The team stopped using the Java application to display images, and started using basic HTML to make the images more easily seen by search engines.
o Naming and alt text
Due to the number and importance of VisualDxHealth’s images, the team has dedicated image archivists on staff. These specialists worked with Web engineers and medical editors to correctly name images, and add relevant alt text.
An example of the alt text: “This image displays small, slightly elevated lesions and scars in an adult with chronic acne.”
o Be patient
The changes took about three months to make, but it took twice that long for the search engines to catch on, Burrill says.
“The indexing of images is a slow process, and I think it’s even slower than standard text indexing. It took the better part of about six months for Google specifically to get through our images and index them.”
VisualDxHealth experienced about 500% growth in site traffic from Q3 2007 to Q4 2008. Most of that was due to image-search traffic, Burrill says.
“During November 2007 to March 2008, we saw a 2,229% increase in referral-based traffic directly linked to Google Images. Of the overall total site traffic growth during this period, nearly 70% can be attributed to growth from image search.” Google and its image search tool account for about 90% to 95% of all of VisualDxHealth’s image traffic, Burrill says.
The pace of that growth has slowed as the majority of VisualDxHealth’s images have been indexed. Now, about 24% of total site traffic is associated with image search, Burrill says.
o Impact of Universal Search
Since Google’s 2007 Universal Search announcement, some search engines now display results for images, news and videos, mixed with their Web search results. Since optimizing, some of VisualDxHealth’s images have made it to the first page of Google’s Web search.
“A great example of that is the term ‘kerion’. That’s a disease we cover. It’s a skin condition. We were in the results for kerion. They turned on Universal Search, and we had two of the top four images for universal search…This is one of our top-performing keywords now and in the top 20 pages for traffic,” Burrill says. Getting More Impact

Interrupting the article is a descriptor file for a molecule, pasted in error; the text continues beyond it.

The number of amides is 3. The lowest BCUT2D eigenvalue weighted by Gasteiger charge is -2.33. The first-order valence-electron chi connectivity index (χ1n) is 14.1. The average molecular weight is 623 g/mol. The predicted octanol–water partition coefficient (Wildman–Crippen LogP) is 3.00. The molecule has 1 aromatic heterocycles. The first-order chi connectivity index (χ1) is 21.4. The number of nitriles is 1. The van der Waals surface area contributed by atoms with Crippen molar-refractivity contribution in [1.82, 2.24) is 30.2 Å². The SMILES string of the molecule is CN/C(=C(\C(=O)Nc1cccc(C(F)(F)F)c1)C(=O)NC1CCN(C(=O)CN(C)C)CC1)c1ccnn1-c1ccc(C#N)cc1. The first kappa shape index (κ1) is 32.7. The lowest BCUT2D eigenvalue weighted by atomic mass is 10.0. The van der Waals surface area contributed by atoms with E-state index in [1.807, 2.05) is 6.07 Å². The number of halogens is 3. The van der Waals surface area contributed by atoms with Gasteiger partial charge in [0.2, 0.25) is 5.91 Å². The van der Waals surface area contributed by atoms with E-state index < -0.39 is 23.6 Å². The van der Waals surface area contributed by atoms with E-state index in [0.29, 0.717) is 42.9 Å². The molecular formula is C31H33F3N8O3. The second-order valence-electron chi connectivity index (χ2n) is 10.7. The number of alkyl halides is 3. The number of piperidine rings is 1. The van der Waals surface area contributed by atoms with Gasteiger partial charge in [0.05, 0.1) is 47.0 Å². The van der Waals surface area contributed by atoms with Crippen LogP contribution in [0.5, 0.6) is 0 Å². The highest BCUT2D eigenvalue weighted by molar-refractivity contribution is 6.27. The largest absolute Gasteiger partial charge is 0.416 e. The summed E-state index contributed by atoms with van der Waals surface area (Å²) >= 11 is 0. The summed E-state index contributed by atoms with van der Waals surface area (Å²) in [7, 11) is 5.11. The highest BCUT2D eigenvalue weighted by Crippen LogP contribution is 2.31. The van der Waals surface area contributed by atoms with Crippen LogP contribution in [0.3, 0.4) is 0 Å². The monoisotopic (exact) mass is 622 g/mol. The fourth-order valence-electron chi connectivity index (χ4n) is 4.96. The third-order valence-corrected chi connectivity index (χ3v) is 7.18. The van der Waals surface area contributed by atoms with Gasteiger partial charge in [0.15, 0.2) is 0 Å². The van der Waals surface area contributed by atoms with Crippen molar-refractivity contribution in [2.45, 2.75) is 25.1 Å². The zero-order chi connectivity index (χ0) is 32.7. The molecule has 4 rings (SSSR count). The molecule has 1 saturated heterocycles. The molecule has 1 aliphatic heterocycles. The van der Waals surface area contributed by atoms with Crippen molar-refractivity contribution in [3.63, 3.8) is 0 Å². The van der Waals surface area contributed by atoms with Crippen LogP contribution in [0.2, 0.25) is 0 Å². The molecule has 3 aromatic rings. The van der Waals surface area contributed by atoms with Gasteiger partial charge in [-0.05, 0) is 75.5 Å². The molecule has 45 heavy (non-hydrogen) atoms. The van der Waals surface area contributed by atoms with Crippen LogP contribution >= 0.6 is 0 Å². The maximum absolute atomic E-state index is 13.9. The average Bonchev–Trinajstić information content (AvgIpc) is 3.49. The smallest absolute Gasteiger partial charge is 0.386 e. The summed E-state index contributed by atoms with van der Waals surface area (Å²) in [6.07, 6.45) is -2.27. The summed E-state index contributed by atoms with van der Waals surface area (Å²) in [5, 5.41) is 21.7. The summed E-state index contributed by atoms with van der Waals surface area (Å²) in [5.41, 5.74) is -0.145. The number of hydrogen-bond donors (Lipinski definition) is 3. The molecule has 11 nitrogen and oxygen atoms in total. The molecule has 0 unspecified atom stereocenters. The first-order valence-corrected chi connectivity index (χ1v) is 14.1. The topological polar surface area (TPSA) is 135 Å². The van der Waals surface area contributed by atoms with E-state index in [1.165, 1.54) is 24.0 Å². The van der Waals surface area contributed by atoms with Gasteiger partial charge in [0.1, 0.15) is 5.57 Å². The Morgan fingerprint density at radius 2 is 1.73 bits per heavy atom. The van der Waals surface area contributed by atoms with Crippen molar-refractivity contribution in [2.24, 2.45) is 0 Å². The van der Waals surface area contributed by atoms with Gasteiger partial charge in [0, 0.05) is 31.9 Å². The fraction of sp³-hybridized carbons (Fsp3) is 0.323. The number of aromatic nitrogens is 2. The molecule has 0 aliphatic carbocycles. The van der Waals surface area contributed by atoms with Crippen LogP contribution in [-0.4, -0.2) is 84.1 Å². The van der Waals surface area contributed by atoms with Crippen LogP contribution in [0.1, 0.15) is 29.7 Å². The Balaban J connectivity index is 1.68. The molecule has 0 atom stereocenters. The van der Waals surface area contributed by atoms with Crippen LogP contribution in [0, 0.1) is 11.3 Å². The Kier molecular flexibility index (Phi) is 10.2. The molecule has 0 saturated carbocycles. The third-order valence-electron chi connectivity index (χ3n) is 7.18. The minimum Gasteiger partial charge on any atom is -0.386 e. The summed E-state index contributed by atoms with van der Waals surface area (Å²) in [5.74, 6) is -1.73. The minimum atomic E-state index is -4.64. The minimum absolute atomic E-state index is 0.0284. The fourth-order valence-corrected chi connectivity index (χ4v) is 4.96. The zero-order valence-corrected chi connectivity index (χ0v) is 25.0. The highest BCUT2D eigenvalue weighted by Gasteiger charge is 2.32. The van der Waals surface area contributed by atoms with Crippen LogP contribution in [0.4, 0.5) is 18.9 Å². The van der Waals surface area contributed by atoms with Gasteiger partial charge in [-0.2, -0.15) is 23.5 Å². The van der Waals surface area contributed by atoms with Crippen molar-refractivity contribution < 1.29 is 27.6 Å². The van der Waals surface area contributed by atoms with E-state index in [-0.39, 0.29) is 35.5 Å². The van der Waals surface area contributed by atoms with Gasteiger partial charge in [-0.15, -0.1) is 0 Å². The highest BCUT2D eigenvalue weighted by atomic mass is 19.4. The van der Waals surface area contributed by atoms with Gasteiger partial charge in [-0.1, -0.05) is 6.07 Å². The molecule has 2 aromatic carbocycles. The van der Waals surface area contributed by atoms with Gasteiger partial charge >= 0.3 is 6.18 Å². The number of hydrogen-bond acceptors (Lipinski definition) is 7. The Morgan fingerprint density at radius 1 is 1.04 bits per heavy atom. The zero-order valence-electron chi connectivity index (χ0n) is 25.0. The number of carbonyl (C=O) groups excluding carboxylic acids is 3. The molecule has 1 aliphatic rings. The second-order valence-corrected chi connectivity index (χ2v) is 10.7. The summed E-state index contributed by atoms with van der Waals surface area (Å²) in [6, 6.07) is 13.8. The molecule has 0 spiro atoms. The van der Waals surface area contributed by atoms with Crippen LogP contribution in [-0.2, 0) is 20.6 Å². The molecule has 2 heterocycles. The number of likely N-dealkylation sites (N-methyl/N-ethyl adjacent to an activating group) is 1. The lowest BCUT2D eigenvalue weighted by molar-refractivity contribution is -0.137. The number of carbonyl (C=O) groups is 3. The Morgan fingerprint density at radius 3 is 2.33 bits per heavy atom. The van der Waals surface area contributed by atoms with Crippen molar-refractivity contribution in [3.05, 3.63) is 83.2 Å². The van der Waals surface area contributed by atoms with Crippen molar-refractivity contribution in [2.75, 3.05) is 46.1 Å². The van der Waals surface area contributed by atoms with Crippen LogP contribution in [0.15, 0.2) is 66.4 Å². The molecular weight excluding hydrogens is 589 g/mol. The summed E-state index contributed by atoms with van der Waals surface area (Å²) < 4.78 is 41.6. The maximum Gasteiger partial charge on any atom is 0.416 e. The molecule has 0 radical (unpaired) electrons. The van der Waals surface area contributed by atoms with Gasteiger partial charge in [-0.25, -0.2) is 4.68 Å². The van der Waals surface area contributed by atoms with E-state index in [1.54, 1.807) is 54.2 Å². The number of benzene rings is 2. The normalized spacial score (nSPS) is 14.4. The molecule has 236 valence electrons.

The marketers we spoke with mentioned several strategies that could improve the performance of your image SEO. Here are two we’ve highlighted:Strategy #1: Host images at sharing sites
There are both free and paid services that will host your images online. They services offer a wide range in options, such as social media components and search-friendliness. These third-party sites give your images another chance at ranking in search engines. They can also reach people who use the sites directly.
These sites include:
- Flickr (Yahoo!-owned)
- Picasa Web Albums (Google-owned)
Note: Using Flickr for commercial purposes is against its terms of service (see links below). However, we have found accounts that appear to be managed by businesses and, while they do not sell directly from Flickr, they do link to a product category page (see the Urban Outfitter’s link below).
Flickr is considered one of the most popular, and Chris Silver Smith, Director of Optimization Strategies, KeyRelevance, says that it is well-designed for SEO. “Flickr has been engineered to be very search friendly,” he says.
When uploading images to these sites, fill out all the available fields of information. That includes page titles, photo descriptions, photo tags -- everything. The more relevant information you can include on the page that’s hosting your image, the better (without stuffing keywords or being spammy). Be sure to include a link to the portion of your website that is most relevant to the image. Note: the links are often tagged “no-follow” and, therefore, do not pass on “link juice.”Strategy #2: Add more images
This strategy falls in to the “obvious” category, but it should be noted that marketers who do not operate image-intensive businesses, or do not have a large product line, can benefit from adding optimized images to their websites.
“So if you’re a boring factory making a mechanical doodad, even that can be interesting. Even though you only create one doodad, perhaps there’re a number of steps in the fabrication process. So you could document the process, and there would be interest to your clients as to how you created such a thing,” Smith says.
Other images can include pictures of your executive team, clip art and stock photography. If you sell a service, you can take pictures of your employees providing the service.Strategy #3: Create individual images for pages
On some websites, when an image is clicked, the user is taken to a webpage that contains nothing but the image. This is not optimal, Smith says, and some marketers instead create a unique HTML page for each image on their sites.
These pages are optimized for keywords related to the image. For example, a webpage with an image of a black dress would have “black dress” in its H1 tags, page title, text description, etc. The page would not have any other content.
These pages should be linked to from your website so that search engines can easily spider them. They should also link back to a relevant portion of your website, so if users find them through a search engine, they can click to your main website. Useful links related to this article:
Flash and SEO Primer Part I
Flash and SEO Primer Part II
Hitwise: United States top 20 sites & engines
How to Geotag Images
Flickr: Community guidelines
Flickr: Urban Outfitters Europe product
Flickr: Whole Foods Market PN region
Picasa Web Albums
Stone Temple Consulting
Dream Systems Media
Chris Silver Smith